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Many employers try to do the right thing for their workforce, but their actions could still land them in court if they don't understand their legal obligations, according to Walter Stella, an attorney with Miller Law Group in San Francisco.
"The road to litigation is paved with good intentions," he said at the California State Council of the Society for Human Resource Management's 2017 California State Legislative and HR Conference. He identified key areas where employers unknowingly stray from the law and offered suggestions for rolling out best practices in the workplace.
Regarding sexual harassment and gender discrimination, Stella said employers sometimes focus their preventive or remedial efforts on the wrong things. Here are a few examples.
[SHRM members-only toolkit: Managing Equal Employment Opportunity]
Environment Needs to Change
Stella told the story of a small construction company with all male workers that hired its first female employee as an office administrator. The owner was aware of unseemly conversations the men had and was concerned about potential hostile work environment claims. He told the female employee about the environment during the interview, and she said it was fine.
To be sure she had an open channel of communication, the owner periodically checked in with her, and she never complained.
After six months of employment, however, she quit and filed a lawsuit. She claimed that every day she came into the office someone was making inappropriate comments and that she didn't feel comfortable talking to the owner even though he told her that she could approach him about anything.
In this case, the owner knew about the need to prevent a hostile work environment claim and thought he was being proactive. So what went wrong?
The owner focused on the female employee's comfort with the environment and not on the environment itself. The real problem was that he assumed that the workplace could stay the same, Stella said, and his conversation with the female employee during her interview could be viewed as an admission of a hostile work environment.
Furthermore, the female employee said she felt that the owner only checked in with her shortly after inappropriate comments were made.
The legal obligation is to make sure the work environment is acceptable to everyone, Stella noted.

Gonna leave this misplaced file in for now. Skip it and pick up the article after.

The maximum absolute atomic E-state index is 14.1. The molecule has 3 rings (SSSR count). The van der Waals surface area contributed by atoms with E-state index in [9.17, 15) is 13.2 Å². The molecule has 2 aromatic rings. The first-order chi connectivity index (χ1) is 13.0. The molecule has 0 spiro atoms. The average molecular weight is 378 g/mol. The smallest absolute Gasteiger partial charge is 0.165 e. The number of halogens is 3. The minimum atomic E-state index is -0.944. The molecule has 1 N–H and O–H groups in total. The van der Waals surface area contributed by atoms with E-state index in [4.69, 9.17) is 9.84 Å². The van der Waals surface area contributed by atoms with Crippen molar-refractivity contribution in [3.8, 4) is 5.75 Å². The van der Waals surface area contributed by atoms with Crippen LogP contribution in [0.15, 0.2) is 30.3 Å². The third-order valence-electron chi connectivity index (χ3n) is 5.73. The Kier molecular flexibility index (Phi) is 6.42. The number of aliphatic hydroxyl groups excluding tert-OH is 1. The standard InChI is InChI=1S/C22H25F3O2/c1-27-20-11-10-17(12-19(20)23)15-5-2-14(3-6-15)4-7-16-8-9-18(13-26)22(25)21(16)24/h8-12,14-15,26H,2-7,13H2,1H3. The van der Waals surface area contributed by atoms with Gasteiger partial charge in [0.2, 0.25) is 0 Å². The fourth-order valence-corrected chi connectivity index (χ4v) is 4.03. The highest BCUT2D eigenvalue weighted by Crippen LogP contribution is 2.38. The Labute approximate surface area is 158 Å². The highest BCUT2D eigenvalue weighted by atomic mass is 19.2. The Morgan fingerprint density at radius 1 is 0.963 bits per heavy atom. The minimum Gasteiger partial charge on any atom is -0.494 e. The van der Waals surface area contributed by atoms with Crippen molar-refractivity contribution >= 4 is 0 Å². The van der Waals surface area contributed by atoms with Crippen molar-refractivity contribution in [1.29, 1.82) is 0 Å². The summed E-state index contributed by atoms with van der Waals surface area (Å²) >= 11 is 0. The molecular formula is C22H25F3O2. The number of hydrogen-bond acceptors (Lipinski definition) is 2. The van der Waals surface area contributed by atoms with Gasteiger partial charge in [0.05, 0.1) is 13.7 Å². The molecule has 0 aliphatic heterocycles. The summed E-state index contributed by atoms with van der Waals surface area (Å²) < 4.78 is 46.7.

Same Gender Can Offend
Another hostile work environment claim concerns a workplace where sexual banter was common between male airline pilots and female flight attendants. Some female employees engaged in the banter and others complained.
After investigating, the airline found that the banter violated company policy and that something needed to be done about it.
The law doesn't necessarily require discipline, Stella explained, but it does require an employer to take all steps necessary to prevent further harassment.
The airline decided to fire all the male pilots and none of the female flight attendants—and the pilots sued for gender discrimination.
An appellate court ultimately upheld the airline's decision to only terminate the men. Two people must be offended in a hostile work environment claim: the actual victim and a "reasonable person," Stella said.
In this case, none of the male employees said they were offended. However, the female employees who complained said they were offended and so did some women who engaged in the conduct.
That's why the airline concluded that the men created a hostile work environment for the women, but the women didn't create such an environment for the men.
But Stella said the airline and the appellate court got it wrong by looking at the situation too narrowly: Some of the women were responsible for the hostility, too.
"Women can create a hostile work environment for other women," he said. "You don't get a pass just because you're in the same protected group."
A trucking company was sued by female truck drivers for sexual harassment. Thereafter, the company implemented many best practices, such as training programs and new policies. Company leaders also decided that all new female drivers would be trained by other female drivers.
The company thought it was doing a good thing—but that was the wrong thinking, Stella said. They created a scenario where women could only be trained by other female truck drivers, and in reality, they didn't have that many female drivers available to do the training. This caused a backlog for women to get hired and get started on the job.
The Equal Employment Opportunity Commission said that the differential treatment created gender discrimination in this case.
"So there was an unintended consequence that the company never really thought about," Stella added.
Stella said doing the "right thing" doesn't always work out for employers. He noted, however, that employers should continue to try and do the right thing—but they should be knowledgeable about the impact their decisions will have on the company and on a particular situation. They should analyze every employment action for potential negative outcomes and take steps to avoid those risks.
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